(5/5)

Experimenting with Basic Machine Learning “Clustering” When clustering we "experiment" by creating clusters changing at least these four things below.

We can cluster the data by: scaling the data or leaving the data un-scaled (as the rubric suggest, you should try to scale the data at least once to see if this seems to matter)

we can include only 1 column of data when we create a k-means model but we can of course also include 2, 3, 4 or n columns. We could even perhaps add new columns - e.g. poly (column2) or (col1-col3), etc.

if it seems like it may have interesting results. we can change the value of k (of course) e.g. k=1, k=2, k=3 we can plot many things and colour the data points by cluster even if the clustering model was only created with 1 column of data or columns of data that are not being plotted (ggpairs can be quite good with regards to spotting 2-D plots that may have something worth commenting on and will save you from plotting all data pairs.

Once you use ggpairs you can then "zoom in" and just plot 1 or 2 of those individual plots that look the most interesting and/or are interpretation-worthy)

Assignment- 5 (Experimenting with Basic Machine Learning “Clustering”)

I have not attached the dataset but I want you to work on any dataset which is related to “Covid – 19 in Canada” please be sure that the dataset is not Complicated plus I have attached couple of PDF’s from my course with this document, please make sure that the codes used in “R.code” are exactly relevant to the PDF documents from the course and not out of the syllabus or anything new. For reference of the model, I have also attached a sample assignment. I am an undergraduate student so please make sure that the standards are only in those criteria and not more advanced, please don’t make the assignment too complex or complicated by having the codes length too long or out of the PDF’s I have attached.

For this assignment, you will explore your data with unsupervised methods (clustering). “Unsupervised” means that we do not have the traditional idea of y = f(x). We just have many x’s and are looking for patterns without any y-values. In a way, you are looking for “y” values that may be relevant but not yet discovered. In our lecture examples, we came up with the idea of 2 y-values for the faithful data set (long eruptions or short eruptions) and 5 y’s for our malls data set (5 different sorts of customers.

Some suggestions on content:

• Explore 1-dimensional, 2-dimensional, and various dimensional clustering techniques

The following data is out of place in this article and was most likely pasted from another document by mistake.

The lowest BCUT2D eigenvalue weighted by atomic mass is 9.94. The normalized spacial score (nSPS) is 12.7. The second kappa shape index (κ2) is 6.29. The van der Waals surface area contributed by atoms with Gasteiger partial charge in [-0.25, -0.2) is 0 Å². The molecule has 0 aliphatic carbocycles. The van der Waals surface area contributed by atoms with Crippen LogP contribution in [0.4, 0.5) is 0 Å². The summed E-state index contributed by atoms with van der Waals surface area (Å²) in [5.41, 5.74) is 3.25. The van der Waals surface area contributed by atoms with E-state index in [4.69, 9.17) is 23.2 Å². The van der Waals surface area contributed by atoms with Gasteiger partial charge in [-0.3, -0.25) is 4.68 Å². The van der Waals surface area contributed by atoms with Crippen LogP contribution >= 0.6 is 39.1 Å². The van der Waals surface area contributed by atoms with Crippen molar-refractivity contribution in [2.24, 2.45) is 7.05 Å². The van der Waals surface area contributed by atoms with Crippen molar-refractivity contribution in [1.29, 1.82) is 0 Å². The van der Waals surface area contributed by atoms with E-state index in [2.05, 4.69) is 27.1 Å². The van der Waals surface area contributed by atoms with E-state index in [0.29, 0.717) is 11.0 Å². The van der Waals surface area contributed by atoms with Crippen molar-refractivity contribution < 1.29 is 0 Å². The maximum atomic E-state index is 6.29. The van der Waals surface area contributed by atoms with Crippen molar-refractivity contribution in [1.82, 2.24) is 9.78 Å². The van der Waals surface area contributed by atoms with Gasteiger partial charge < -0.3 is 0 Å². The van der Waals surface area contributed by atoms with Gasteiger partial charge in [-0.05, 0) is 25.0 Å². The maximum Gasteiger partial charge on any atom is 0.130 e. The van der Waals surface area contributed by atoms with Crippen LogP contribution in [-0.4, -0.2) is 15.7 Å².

• Try and make sense of the clusters to see if they have any real-life interpretation from a common-sense point of view

• Use k-means and hierarchical clustering to see if one has any insights the other may not have (or the KNN – K Nearest Neighbours approach)

• Realize that initial conditions of the clustering algorithms matter and therefore perform several runs to see if the initial conditions change the results

• Include your R studio Script as an appendix to your submission

Grading Criteria Is Listed Below, Please DO match the requirements accordingly

Grade

Criteria 0 1 2 3

Sufficiency in Exploration Student produced very few insights.

There is no evidence the student attempted very many different x’s and insights are of little value Student has done just “enough.” The work is good, but they scratch at the surface of good ideas they could have pursued further but didn’t The Student has shown enough work to illustrate that they have done sufficient exploring of several variables and several values for K; insights and models are interesting and valuable

Models: the technical workOnly 1 or 2 categories on the far right completed at all, or all 3 completed insufficiently well. 2 or 3 categories to the right completed only reasonably well2 of the categories described to the right done quite well

1. scaling was used appropriately

2.The tools, k-means clustering or hierarchical clustering were used properly

3. various trials under different initial conditions were used to see how that affected clusters

Models: their interpretation Claims made about the meaning of the clusters have great errors in logic or understanding Interpretations are incorrect in a significant way Interpretations are imprecise but generally belivable Student made realistic interpretations of their created clusters; the suggested implications of their models seem logical/ believable

(5/5)

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1 Project 1 Introduction - the SeaPort Project series For this set of projects for the course, we wish to simulate some of the aspects of a number of

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(5/5)

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